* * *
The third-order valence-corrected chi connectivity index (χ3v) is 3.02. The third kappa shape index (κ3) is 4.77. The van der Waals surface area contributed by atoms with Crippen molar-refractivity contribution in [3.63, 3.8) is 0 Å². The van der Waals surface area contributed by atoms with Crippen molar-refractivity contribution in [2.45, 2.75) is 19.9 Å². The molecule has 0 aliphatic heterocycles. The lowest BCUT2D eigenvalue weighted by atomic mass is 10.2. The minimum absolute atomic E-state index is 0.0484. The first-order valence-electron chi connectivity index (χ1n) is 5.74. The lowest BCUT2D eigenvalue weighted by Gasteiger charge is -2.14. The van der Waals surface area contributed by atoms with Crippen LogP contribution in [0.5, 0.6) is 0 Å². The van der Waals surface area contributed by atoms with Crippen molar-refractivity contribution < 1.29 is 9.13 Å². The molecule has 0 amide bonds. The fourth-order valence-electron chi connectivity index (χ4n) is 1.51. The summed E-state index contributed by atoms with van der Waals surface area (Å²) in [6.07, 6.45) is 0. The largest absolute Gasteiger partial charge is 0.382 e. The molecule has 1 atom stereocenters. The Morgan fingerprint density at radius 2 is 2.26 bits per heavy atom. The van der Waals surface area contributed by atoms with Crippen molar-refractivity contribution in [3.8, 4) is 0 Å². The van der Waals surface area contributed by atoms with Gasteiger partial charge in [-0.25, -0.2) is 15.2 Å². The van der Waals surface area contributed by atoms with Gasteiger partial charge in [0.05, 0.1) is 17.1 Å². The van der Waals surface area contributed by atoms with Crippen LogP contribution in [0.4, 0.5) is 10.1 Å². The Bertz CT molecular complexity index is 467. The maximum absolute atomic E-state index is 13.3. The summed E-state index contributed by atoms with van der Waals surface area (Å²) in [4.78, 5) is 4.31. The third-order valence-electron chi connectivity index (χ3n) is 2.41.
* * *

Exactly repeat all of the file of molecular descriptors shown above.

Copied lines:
The third-order valence-corrected chi connectivity index (χ3v) is 3.02. The third kappa shape index (κ3) is 4.77. The van der Waals surface area contributed by atoms with Crippen molar-refractivity contribution in [3.63, 3.8) is 0 Å². The van der Waals surface area contributed by atoms with Crippen molar-refractivity contribution in [2.45, 2.75) is 19.9 Å². The molecule has 0 aliphatic heterocycles. The lowest BCUT2D eigenvalue weighted by atomic mass is 10.2. The minimum absolute atomic E-state index is 0.0484. The first-order valence-electron chi connectivity index (χ1n) is 5.74. The lowest BCUT2D eigenvalue weighted by Gasteiger charge is -2.14. The van der Waals surface area contributed by atoms with Crippen LogP contribution in [0.5, 0.6) is 0 Å². The van der Waals surface area contributed by atoms with Crippen molar-refractivity contribution < 1.29 is 9.13 Å². The molecule has 0 amide bonds. The fourth-order valence-electron chi connectivity index (χ4n) is 1.51. The summed E-state index contributed by atoms with van der Waals surface area (Å²) in [6.07, 6.45) is 0. The largest absolute Gasteiger partial charge is 0.382 e. The molecule has 1 atom stereocenters. The Morgan fingerprint density at radius 2 is 2.26 bits per heavy atom. The van der Waals surface area contributed by atoms with Crippen molar-refractivity contribution in [3.8, 4) is 0 Å². The van der Waals surface area contributed by atoms with Gasteiger partial charge in [-0.25, -0.2) is 15.2 Å². The van der Waals surface area contributed by atoms with Gasteiger partial charge in [0.05, 0.1) is 17.1 Å². The van der Waals surface area contributed by atoms with Crippen LogP contribution in [0.4, 0.5) is 10.1 Å². The Bertz CT molecular complexity index is 467. The maximum absolute atomic E-state index is 13.3. The summed E-state index contributed by atoms with van der Waals surface area (Å²) in [4.78, 5) is 4.31. The third-order valence-electron chi connectivity index (χ3n) is 2.41.